Such extreme selling catapulted fear so high that the S&P 500 had fallen another 11.4% less than a month later! The American central bankers certainly weren’t immune to this epic fear, so they joined the traders in panicking. The Fed feared that the stock panic’s wealth effect, the tendency for weaker stocks to retard consumer spending, would cast the entire US economy over a cliff right into a new great depression.
So the central bankers acted quickly to try and restore confidence through shoring up the devastated stock markets. The Fed slashed its key federal-funds rate two separate times in October 2008 for 50 basis points each. This certainly didn’t stop the extreme stock selling, so the Fed desperately made an enormous 100bp cut in December! That blasted the federal-funds rate to zero, beginning the ZIRP era.
Running a zero-interest-rate policy is an extreme measure that central banks rarely use. It is reserved for dire economic emergencies, and then promptly reversed soon after. Indeed upon panicking into ZIRP, Fed officials promised that highly-distorting condition would be temporary. Yet here we are, 6.9 years later, and ZIRP is still in place! The Fed has lacked the courage to normalize its extreme stock-panic policies.

This post was published at ZEAL LLC on October 30, 2015.

IIF Warns Household Wealth Gains Will Disappear Unless Fed Normalizes Rates Soon

“Easy policy has passed the point of diminishing return and keeping it longer would only increase moral hazard and distort financial markets,” exclaims the Institute of International Finance, warning that the gap between the value of Americans’ holdings of stocks, bonds and other financial assets and the trend growth rate of the economy is still large and not far off the level that prevailed in 2007 before the financial crisis. “The Fed should start to normalize policy as soon as possible,” removing the excess as the ‘gap’ “typically ends up being narrowed by a correction in the stock market.”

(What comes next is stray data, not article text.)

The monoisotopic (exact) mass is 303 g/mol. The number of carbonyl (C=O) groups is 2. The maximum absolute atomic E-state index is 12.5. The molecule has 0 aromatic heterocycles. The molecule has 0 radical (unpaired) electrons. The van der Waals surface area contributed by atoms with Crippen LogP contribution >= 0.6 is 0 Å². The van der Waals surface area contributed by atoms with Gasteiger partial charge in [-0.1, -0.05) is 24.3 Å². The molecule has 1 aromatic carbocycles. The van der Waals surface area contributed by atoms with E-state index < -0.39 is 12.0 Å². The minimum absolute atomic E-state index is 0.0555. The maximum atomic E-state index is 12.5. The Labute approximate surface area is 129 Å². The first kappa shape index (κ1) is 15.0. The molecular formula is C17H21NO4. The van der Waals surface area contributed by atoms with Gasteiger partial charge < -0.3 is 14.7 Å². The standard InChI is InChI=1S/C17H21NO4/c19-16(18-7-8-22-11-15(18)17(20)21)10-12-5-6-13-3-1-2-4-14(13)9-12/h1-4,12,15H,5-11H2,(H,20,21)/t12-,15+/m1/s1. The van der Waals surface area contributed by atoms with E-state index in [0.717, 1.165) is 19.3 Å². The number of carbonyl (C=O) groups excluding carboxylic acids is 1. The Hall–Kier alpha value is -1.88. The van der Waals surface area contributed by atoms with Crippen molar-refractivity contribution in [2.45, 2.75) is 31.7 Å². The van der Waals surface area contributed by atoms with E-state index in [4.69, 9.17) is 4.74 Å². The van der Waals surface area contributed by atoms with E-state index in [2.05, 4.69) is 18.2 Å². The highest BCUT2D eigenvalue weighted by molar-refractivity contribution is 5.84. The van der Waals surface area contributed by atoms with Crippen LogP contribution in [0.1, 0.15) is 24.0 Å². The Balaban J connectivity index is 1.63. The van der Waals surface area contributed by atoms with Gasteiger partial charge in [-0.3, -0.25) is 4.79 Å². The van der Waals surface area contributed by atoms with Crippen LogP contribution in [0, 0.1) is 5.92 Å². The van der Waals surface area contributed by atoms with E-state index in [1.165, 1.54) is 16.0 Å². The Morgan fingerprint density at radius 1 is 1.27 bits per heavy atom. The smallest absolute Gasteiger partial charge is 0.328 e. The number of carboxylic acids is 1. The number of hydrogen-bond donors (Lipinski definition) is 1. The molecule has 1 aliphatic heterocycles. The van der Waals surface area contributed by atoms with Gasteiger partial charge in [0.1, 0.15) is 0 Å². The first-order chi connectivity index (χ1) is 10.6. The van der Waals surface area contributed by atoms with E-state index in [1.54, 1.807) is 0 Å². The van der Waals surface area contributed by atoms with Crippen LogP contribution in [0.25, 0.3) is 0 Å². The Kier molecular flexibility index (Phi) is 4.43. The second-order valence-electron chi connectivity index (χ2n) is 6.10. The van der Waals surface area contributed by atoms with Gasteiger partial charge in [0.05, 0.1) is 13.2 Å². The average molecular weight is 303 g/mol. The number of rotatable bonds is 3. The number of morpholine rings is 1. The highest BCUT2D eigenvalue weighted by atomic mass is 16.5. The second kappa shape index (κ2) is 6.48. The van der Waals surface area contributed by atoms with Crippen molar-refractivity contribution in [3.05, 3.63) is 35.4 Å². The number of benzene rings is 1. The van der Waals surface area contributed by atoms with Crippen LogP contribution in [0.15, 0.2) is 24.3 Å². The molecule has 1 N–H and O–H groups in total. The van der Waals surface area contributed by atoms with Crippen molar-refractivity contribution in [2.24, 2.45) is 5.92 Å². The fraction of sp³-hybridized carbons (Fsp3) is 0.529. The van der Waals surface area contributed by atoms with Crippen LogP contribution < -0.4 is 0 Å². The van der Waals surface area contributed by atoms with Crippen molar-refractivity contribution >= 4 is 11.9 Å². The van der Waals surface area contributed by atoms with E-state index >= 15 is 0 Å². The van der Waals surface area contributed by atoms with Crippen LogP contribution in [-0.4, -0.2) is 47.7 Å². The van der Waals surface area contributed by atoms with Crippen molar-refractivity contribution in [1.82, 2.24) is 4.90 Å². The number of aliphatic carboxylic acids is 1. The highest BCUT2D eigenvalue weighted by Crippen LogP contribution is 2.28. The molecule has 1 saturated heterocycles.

As Bloomberg details, household financial assets have ballooned, far outstripping the growth of the economy since 2013, as the Federal Reserve’s ultra-easy monetary policy fuels excesses in the markets…

This post was published at Zero Hedge on 10/30/2015.

Futures Market Fraud

As we begin another Spec rinse cycle on The Comex, we thought it best to remind everyone once again of the fraudulent nature of the short selling that takes place there.
The central component of any futures market is the physical asset that backs the exchange. Though we can’t be certain of exactly how much gold is in the Comex vaults (recall the disclaimer added in June of 2013: we can be certain that it is nowhere near the amount needed to settle the thousands of paper claims written against it.
And it is the unlimited ability of the “market-making” Bullion Banks to create these paper claims that lies at the heart of the matter.
Your latest example of Bullion Bank price manipulation and suppression through the use of this unlimited leverage has occurred this month. First, let’s look at the CME Gold Stocks data as supplied by the CME Group.

This post was published at TF Metals Report on October 30, 2015.

Mother Yellen’s Little Helper – The Rate-Hike Placebo Effect

Americans are increasingly likely to respond positively to a placebo in a drug trial – more so than other nationalities. That’s the upshot of a recently published academic paper that looked at 84 clinical trials for pain medication done between 1990 and 2013. Over that time, Americans reported an almost 30% incremental reduction in pain symptoms when given a sugar pill or other placebo as compared to a 10% reduction for in non-U. S. studies. Why the difference? The paper’s authors suggest that drug advertising – only allowed in New Zealand and America – may be giving trial populations more confidence that a drug – any drug – will work. Also a factor: drug trials are better funded now, and therefore have more participants and go longer. All that may well spark more confidence in trial participants, even those taking placebos. These findings, while bad for drug researchers, does shed some light on our favorite topic: behavioral finance.